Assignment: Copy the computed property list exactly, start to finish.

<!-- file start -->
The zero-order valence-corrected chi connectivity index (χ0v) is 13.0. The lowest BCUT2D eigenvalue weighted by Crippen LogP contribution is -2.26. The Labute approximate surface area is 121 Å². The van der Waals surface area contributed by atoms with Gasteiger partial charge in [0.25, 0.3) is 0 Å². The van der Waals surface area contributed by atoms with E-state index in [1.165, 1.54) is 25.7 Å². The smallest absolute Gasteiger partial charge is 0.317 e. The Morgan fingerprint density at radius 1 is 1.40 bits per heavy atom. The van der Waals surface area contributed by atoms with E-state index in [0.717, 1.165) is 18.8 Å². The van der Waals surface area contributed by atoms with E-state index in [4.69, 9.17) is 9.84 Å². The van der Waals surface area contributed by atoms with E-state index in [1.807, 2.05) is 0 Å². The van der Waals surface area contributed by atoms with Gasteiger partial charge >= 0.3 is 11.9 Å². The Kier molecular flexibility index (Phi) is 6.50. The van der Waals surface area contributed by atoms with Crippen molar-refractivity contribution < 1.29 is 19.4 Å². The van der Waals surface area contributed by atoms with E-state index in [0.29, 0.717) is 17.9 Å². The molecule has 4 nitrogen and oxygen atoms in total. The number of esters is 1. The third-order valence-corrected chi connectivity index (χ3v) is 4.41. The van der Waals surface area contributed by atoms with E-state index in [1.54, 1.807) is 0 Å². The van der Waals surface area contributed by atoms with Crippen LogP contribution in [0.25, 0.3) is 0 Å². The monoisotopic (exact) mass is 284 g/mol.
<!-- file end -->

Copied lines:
The zero-order valence-corrected chi connectivity index (χ0v) is 13.0. The lowest BCUT2D eigenvalue weighted by Crippen LogP contribution is -2.26. The Labute approximate surface area is 121 Å². The van der Waals surface area contributed by atoms with Gasteiger partial charge in [0.25, 0.3) is 0 Å². The van der Waals surface area contributed by atoms with E-state index in [1.165, 1.54) is 25.7 Å². The smallest absolute Gasteiger partial charge is 0.317 e. The Morgan fingerprint density at radius 1 is 1.40 bits per heavy atom. The van der Waals surface area contributed by atoms with E-state index in [0.717, 1.165) is 18.8 Å². The van der Waals surface area contributed by atoms with E-state index in [4.69, 9.17) is 9.84 Å². The van der Waals surface area contributed by atoms with E-state index in [1.807, 2.05) is 0 Å². The van der Waals surface area contributed by atoms with Gasteiger partial charge >= 0.3 is 11.9 Å². The Kier molecular flexibility index (Phi) is 6.50. The van der Waals surface area contributed by atoms with Crippen molar-refractivity contribution < 1.29 is 19.4 Å². The van der Waals surface area contributed by atoms with E-state index in [0.29, 0.717) is 17.9 Å². The molecule has 4 nitrogen and oxygen atoms in total. The number of esters is 1. The third-order valence-corrected chi connectivity index (χ3v) is 4.41. The van der Waals surface area contributed by atoms with E-state index in [1.54, 1.807) is 0 Å². The van der Waals surface area contributed by atoms with Crippen LogP contribution in [0.25, 0.3) is 0 Å². The monoisotopic (exact) mass is 284 g/mol.